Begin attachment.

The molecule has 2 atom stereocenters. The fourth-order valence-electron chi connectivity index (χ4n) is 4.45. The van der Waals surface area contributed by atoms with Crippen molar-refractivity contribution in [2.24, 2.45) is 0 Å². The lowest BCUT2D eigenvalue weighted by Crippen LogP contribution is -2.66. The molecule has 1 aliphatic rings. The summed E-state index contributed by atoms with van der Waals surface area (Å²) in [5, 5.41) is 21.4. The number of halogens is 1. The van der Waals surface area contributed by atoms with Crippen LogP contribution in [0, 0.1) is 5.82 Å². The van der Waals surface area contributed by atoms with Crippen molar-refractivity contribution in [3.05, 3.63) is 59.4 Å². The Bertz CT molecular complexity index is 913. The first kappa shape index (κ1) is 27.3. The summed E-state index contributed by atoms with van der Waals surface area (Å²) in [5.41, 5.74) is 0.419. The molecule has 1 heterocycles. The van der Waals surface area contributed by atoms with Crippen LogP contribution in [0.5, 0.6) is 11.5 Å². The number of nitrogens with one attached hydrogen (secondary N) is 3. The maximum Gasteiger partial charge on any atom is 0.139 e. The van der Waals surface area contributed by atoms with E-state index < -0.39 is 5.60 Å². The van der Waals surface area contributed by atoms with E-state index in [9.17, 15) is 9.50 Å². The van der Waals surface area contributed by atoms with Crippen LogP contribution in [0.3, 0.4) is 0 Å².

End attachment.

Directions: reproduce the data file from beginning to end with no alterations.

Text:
The molecule has 2 atom stereocenters. The fourth-order valence-electron chi connectivity index (χ4n) is 4.45. The van der Waals surface area contributed by atoms with Crippen molar-refractivity contribution in [2.24, 2.45) is 0 Å². The lowest BCUT2D eigenvalue weighted by Crippen LogP contribution is -2.66. The molecule has 1 aliphatic rings. The summed E-state index contributed by atoms with van der Waals surface area (Å²) in [5, 5.41) is 21.4. The number of halogens is 1. The van der Waals surface area contributed by atoms with Crippen LogP contribution in [0, 0.1) is 5.82 Å². The van der Waals surface area contributed by atoms with Crippen molar-refractivity contribution in [3.05, 3.63) is 59.4 Å². The Bertz CT molecular complexity index is 913. The first kappa shape index (κ1) is 27.3. The summed E-state index contributed by atoms with van der Waals surface area (Å²) in [5.41, 5.74) is 0.419. The molecule has 1 heterocycles. The van der Waals surface area contributed by atoms with Crippen LogP contribution in [0.5, 0.6) is 11.5 Å². The number of nitrogens with one attached hydrogen (secondary N) is 3. The maximum Gasteiger partial charge on any atom is 0.139 e. The van der Waals surface area contributed by atoms with E-state index < -0.39 is 5.60 Å². The van der Waals surface area contributed by atoms with E-state index in [9.17, 15) is 9.50 Å². The van der Waals surface area contributed by atoms with Crippen LogP contribution in [0.3, 0.4) is 0 Å².